SEC takes center stage in bowl games starting Tuesday

Photo: Walt Beazley,

The college football bowl season kicked into high gear last Saturday with six games, but the Southeastern Conference doesn’t take the stage until the final game of Tuesday’s four-game bowl slate when LSU faces Texas Tech in the Texas Bowl.

From that point on, the SEC becomes a major bowl player with 10 teams in games that stretch from Tuesday through Saturday when the Arkansas Razorbacks face Kansas State at 2:20 p.m. in the Liberty Bowl.

Eight of the 10 games will be on ESPN with one, the Outback Bowl, on ESPN2 and another, the Citrus Bowl, on ABC. If you don’t think ESPN has become the major player in the college game, particularly from an SEC perspective, you’re not paying attention.

ESPN is setting game times for all but the CBS televised games each week of the regular season, it has a hand in setting the SEC team’s schedules and through the opinion-making efforts of its SEC Network plays the largest role in setting the news agenda for the league. That’s what the money generated by the SEC Network buys, a great amount of influence.

I’m not saying it’s bad for fans of the SEC programs. Actually, it’s been very good for them so far, but the SEC has ceded a ton of power to ESPN. Let’s just hope “The Worldwide Sports Leader” uses that power wisely and evenly. The greatness of the SEC stems from the willingness of the institution to share profits evenly across the board.

Certainly various SEC programs have an advantage over others, but the TV money is dispersed evenly among the 14 schools with the conference office also taking a share. It’s not that way in every conference, but I digress.

As for the bowls, I love to watch them. They make for great entertainment as we transition from one year to the next, but unlike some who think we can learn a great deal about teams and the relative strength of conferences from watching them, I totally disagree.

With as much as six weeks between the end of the regular season and the bowl games being played, it’s almost like playing another season opener. The teams are not the same. Momentum is different. Motivation is different. Head coaches and assistants have exited programs for various reasons, and players have left teams for a variety of reasons. The squads have practiced, but practice isn’t like playing a game. It does take time for offenses and defenses to adjust to the speed of the game after not playing at that level of intensity for so long.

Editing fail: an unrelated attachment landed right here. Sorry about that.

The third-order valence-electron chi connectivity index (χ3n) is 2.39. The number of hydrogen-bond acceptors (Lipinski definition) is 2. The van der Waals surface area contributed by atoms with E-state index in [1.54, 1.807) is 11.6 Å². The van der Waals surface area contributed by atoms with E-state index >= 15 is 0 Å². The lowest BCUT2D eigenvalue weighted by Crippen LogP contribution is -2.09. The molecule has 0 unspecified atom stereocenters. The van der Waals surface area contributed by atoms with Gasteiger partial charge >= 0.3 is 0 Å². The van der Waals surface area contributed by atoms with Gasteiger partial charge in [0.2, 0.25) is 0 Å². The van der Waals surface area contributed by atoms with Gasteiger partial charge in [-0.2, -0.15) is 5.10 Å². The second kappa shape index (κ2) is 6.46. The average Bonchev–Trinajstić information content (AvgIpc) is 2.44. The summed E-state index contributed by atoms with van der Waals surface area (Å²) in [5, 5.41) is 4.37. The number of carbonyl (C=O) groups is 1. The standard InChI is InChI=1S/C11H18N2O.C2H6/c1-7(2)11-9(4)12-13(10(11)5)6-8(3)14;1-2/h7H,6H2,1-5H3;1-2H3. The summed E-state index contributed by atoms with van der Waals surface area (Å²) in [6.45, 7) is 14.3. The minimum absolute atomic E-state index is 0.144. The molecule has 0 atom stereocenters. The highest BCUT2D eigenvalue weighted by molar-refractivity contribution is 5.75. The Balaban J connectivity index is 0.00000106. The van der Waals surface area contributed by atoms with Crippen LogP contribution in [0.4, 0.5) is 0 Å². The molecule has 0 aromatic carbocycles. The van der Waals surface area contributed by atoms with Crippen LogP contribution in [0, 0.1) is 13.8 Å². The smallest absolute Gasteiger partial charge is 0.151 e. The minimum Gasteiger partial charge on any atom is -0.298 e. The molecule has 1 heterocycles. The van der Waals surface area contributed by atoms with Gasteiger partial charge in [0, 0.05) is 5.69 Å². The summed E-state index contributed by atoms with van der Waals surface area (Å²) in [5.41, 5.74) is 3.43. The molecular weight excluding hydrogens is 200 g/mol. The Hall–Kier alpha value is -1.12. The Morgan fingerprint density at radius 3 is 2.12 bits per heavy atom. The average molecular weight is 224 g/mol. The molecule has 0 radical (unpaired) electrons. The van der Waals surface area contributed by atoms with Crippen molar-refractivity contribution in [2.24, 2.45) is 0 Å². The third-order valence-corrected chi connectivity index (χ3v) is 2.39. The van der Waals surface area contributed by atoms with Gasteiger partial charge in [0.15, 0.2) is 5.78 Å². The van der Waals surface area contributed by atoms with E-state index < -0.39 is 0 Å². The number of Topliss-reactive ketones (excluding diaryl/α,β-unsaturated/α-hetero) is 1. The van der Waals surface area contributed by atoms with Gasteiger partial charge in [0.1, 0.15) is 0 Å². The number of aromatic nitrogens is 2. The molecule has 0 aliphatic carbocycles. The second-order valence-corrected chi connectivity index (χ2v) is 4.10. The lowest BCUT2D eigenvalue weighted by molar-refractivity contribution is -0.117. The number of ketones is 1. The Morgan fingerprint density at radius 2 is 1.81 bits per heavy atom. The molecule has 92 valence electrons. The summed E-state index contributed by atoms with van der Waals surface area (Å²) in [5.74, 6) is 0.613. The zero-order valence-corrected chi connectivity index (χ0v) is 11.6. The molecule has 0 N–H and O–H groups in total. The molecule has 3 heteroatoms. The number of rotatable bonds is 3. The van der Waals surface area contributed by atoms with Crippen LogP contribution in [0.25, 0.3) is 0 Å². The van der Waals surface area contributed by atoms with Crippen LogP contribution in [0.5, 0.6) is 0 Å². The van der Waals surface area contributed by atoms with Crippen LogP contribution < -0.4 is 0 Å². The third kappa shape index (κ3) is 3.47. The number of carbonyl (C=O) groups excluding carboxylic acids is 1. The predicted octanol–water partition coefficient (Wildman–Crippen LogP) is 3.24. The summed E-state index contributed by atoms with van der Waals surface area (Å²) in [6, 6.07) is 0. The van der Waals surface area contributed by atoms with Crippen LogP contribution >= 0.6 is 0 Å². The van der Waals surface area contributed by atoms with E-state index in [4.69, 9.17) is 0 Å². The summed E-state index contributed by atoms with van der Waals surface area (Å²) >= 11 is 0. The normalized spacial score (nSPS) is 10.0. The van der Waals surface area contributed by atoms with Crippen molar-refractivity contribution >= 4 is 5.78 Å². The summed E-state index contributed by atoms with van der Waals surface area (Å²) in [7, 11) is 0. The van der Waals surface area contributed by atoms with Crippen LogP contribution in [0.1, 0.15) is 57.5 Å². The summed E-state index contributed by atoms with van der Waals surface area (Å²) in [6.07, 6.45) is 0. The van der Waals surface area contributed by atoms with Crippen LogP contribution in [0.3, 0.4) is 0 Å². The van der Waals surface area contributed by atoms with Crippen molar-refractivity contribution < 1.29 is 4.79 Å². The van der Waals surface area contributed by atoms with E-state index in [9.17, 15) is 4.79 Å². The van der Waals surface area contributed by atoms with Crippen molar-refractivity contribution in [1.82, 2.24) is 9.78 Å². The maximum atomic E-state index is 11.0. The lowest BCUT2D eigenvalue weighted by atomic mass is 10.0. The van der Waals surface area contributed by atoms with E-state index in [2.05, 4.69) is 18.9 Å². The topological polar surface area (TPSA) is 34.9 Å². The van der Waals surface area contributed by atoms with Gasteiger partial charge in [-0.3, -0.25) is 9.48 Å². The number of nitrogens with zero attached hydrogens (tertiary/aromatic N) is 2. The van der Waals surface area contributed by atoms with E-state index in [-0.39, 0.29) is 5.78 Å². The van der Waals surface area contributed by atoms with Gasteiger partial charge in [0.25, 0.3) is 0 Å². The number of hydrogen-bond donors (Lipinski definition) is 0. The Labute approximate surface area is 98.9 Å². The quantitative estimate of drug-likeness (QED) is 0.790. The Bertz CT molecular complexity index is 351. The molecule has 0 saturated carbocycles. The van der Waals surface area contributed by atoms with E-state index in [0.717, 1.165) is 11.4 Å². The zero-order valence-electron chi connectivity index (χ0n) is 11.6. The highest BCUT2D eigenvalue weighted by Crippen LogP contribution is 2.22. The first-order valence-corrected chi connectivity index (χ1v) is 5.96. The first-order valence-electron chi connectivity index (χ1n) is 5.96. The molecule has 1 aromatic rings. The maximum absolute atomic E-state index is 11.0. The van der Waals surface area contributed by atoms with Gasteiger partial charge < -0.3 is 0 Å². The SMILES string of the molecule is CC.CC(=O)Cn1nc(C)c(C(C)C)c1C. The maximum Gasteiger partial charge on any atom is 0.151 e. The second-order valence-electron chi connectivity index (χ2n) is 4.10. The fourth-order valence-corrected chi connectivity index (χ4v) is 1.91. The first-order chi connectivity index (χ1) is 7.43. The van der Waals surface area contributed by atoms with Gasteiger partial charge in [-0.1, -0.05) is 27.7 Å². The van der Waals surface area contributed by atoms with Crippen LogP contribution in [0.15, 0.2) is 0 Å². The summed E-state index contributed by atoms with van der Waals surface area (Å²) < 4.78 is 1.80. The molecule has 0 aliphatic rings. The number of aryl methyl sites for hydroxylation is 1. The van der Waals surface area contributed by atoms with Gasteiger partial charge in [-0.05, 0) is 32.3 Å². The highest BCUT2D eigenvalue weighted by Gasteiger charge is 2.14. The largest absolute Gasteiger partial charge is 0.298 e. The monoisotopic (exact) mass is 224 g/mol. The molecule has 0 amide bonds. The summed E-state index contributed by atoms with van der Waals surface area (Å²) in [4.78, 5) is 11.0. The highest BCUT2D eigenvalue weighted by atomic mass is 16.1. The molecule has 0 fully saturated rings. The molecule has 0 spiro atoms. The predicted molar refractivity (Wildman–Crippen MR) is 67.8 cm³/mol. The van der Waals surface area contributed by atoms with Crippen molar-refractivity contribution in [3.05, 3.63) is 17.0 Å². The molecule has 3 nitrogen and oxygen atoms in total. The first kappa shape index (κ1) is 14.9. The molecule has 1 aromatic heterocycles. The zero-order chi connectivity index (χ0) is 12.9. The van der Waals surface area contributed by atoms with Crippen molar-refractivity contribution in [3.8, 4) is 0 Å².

Basically, the games are crapshoots. It should be no surprise if favored teams lose or blowouts happen.

I do believe some coaches handle bowl games better than others, but then again I don’t think a coach’s bowl record is the greatest indicator of how well he does his job.

However, bowl games are the last impressions that a team and a coach makes going into the offseason, and since football is never far from the hearts and minds of SEC fans, what happens in bowls are very important. A case in point is Arkansas’ 31-7 blowout of Texas last season in the Texas Bowl.

That victory coupled with the Hogs’ upsets of nationally ranked Ole Miss and LSU had expectations high for the Razorbacks going into this season. While those expectations didn’t come to fruition, the spring and summer was so much more fun for Hogs fans because of those high hopes.

Of course, four squads — Clemson, Alabama, Michigan State and Oklahoma — have a lot more on the line as they play in the semifinals of the second College Football Playoff. While I still believe every game is important in and of itself, the prevailing feeling today is that sports are played to win championships.

That makes the semifinals on New Year’s Eve the two biggest games of the season to date. With a championship being the litmus test today, if the SEC is going to be considered by everyone but ESPN analyst Danny Kanell — he lives for being a burr in every SEC fan’s sandal — to be the nation’s preeminent college football conference, Alabama not only needs to beat Michigan State on Friday, but also either Oklahoma or Clemson on Jan. 12.

SEC Bowl Games

Texas Bowl — No. 20 LSU vs. Texas Tech, 8 p.m. Tuesday, ESPN
This game is very interesting not only because of the contrasting styles of the teams, but also to see how well the Tigers will play considering the failed coup to oust Les Miles from the head coaching spot by LSU’s athletics administration. Many feel Miles will be replaced after the 2016 season. The players love Miles, but they are in a tough situation. Do they rally around him or do they treat him as a lame duck? LSU does have speed on defense, but Texas Tech quarterback Patrick Mahomes is a handful as the Hogs learned in an unexpected, 35-24 Week 3 loss, but I’m guessing Leonard Fournette will lead the Tigers to victory. LSU 38, Texas Tech 31

Birmingham Bowl — Auburn vs. Memphis, 11 a.m. Wednesday, ESPN